Cash is king: Part 2
In our July edition of ‘Worrells – On The Pulse’ we went back to basics in ‘How to manage cash flow for business success’. This article covered how clients get into insolvency situations and listed questions advisors could ask clients to help them get a handle on their cash-flow requirements and correct any deficiencies.
However, understanding cash-flow cycles and planning strategies to navigate a business’s peaks and troughs, is just half the battle. Clients must also ensure they maximise the cash-flow sources available to their businesses.
That’s why this month, I’m delving into the options that improve cash flow and, when insufficient, where to get additional funding.
Many businesses have substantial working capital tied up in ordinary trading obligations. With this in mind, below are my top suggestions to manage and improve cash flow:
- Implement budgeting and forecasting—and regularly monitor whether expenditure and income match projections.
- Increase pricing / staged pricing—consider whether the pricing strategy reflects what the market can bear or are prices being undercharged.
- Ensure you get paid—conduct credit checks on customers to reduce the risk of bad debts, require deposits or partial payments on large orders or long-term contracts.
- Get paid faster—send invoices promptly, consider mobile payment solutions and offer discounts for advance or timely payment.
- Consider cost reductions—look at supplier alternatives, physical premises versus online, and in-house processing versus outsourcing.
- Pay Suppliers less—pay on due dates only or seek discounts for early payment. Form a buying co-operative—team up with competitors and ask suppliers as a collective for better rates on stock.
- Improve your inventory—ensure capacity isn’t consumed by obsolete stock.
- Lease equipment rather than buy it—particularly if equipment is not constantly in use or it requires frequent upgrades.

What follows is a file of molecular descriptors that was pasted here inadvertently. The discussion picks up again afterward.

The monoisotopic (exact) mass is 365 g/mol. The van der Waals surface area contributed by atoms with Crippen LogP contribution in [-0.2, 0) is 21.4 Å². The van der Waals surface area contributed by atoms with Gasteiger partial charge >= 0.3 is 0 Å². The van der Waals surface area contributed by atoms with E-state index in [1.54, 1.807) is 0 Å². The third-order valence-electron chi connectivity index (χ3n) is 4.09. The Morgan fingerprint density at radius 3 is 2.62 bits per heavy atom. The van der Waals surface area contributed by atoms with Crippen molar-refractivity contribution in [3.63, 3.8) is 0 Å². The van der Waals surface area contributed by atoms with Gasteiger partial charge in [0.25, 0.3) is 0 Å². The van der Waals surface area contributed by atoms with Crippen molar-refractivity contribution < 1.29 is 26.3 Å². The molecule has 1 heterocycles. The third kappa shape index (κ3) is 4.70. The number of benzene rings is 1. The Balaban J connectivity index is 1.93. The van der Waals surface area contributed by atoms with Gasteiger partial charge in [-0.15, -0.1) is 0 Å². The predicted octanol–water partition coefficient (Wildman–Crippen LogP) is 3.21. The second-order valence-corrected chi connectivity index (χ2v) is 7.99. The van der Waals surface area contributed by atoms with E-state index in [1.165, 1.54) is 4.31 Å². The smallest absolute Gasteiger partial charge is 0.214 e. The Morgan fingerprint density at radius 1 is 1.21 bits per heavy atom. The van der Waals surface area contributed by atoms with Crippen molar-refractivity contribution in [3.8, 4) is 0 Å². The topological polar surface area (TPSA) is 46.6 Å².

Sometimes, existing funding sources are just not enough and the traditional options for additional funding aren’t available. In these cases, it may be worthwhile considering alternative forms of capital funding, such as:
- Overdraft Facility—an overdraft facility with a current bank can be useful in emergencies and can provide a comparatively low-cost funding option to other short-term funding options.
- Unsecured Finance—unsecured funding options are available to qualifying businesses/applicants.
- Inventory Financing—provides funding for large orders, which ensures suppliers are paid on time. Typically, it’s used by businesses in manufacturing, distribution, wholesale, import or export (businesses requiring funding for growth or seasonal sales).
- Export Factoring—An advance on international invoices that facilitates international transactions.
- Purchase Order Financing—uses businesses’ purchase order/ supply agreement or contract as collateral.
- Invoice Factoring—obtaining a line of credit against outstanding invoices.
- Debtor Financing—selling invoices to a financier at a discounted price for a cash injection.
- R & D Funding—available for businesses that qualify for a research and development tax rebate.
- Credit Cards—while expensive, if managed well, they can provide a short-term, interest-free (if repaid in full) funding option.
- Equity Capital—injecting funds into a business as equity from internal or external sources.
For more information on any of the funding alternatives above or to use Worrells’ network of private funders, please contact your local Worrells partner who is happy to help.